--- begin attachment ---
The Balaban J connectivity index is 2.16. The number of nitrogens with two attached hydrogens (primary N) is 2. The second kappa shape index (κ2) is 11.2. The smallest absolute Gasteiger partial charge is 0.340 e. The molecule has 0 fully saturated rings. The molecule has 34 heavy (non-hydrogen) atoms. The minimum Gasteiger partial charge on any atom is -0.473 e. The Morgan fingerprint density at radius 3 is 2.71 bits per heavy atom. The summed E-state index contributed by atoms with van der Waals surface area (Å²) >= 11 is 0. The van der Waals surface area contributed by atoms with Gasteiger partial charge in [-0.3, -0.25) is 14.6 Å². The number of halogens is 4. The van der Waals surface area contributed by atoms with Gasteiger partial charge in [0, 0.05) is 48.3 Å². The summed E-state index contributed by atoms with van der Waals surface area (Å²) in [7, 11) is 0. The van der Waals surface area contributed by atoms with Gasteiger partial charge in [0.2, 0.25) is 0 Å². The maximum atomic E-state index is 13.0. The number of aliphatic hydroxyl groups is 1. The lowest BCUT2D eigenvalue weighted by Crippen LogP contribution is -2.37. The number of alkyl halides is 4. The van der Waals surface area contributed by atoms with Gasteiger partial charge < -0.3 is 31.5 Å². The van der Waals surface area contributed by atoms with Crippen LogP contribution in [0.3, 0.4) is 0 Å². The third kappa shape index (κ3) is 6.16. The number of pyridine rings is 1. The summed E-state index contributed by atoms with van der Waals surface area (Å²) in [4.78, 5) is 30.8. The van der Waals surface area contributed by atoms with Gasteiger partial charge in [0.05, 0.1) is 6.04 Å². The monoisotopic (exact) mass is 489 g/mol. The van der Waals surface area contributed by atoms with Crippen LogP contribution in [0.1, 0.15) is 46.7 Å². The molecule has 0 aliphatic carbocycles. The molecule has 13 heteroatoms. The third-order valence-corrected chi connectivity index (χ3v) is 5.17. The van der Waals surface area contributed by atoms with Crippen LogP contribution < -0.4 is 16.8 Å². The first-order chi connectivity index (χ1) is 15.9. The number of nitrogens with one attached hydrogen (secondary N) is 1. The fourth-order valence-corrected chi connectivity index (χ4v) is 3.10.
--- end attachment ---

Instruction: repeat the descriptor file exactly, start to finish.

The Balaban J connectivity index is 2.16. The number of nitrogens with two attached hydrogens (primary N) is 2. The second kappa shape index (κ2) is 11.2. The smallest absolute Gasteiger partial charge is 0.340 e. The molecule has 0 fully saturated rings. The molecule has 34 heavy (non-hydrogen) atoms. The minimum Gasteiger partial charge on any atom is -0.473 e. The Morgan fingerprint density at radius 3 is 2.71 bits per heavy atom. The summed E-state index contributed by atoms with van der Waals surface area (Å²) >= 11 is 0. The van der Waals surface area contributed by atoms with Gasteiger partial charge in [-0.3, -0.25) is 14.6 Å². The number of halogens is 4. The van der Waals surface area contributed by atoms with Gasteiger partial charge in [0, 0.05) is 48.3 Å². The summed E-state index contributed by atoms with van der Waals surface area (Å²) in [7, 11) is 0. The van der Waals surface area contributed by atoms with Gasteiger partial charge in [0.2, 0.25) is 0 Å². The maximum atomic E-state index is 13.0. The number of aliphatic hydroxyl groups is 1. The lowest BCUT2D eigenvalue weighted by Crippen LogP contribution is -2.37. The number of alkyl halides is 4. The van der Waals surface area contributed by atoms with Gasteiger partial charge < -0.3 is 31.5 Å². The van der Waals surface area contributed by atoms with Crippen LogP contribution in [0.3, 0.4) is 0 Å². The third kappa shape index (κ3) is 6.16. The number of pyridine rings is 1. The summed E-state index contributed by atoms with van der Waals surface area (Å²) in [4.78, 5) is 30.8. The van der Waals surface area contributed by atoms with Gasteiger partial charge in [0.05, 0.1) is 6.04 Å². The monoisotopic (exact) mass is 489 g/mol. The van der Waals surface area contributed by atoms with Crippen LogP contribution in [0.1, 0.15) is 46.7 Å². The molecule has 0 aliphatic carbocycles. The molecule has 13 heteroatoms. The third-order valence-corrected chi connectivity index (χ3v) is 5.17. The van der Waals surface area contributed by atoms with Crippen LogP contribution < -0.4 is 16.8 Å². The first-order chi connectivity index (χ1) is 15.9. The number of nitrogens with one attached hydrogen (secondary N) is 1. The fourth-order valence-corrected chi connectivity index (χ4v) is 3.10.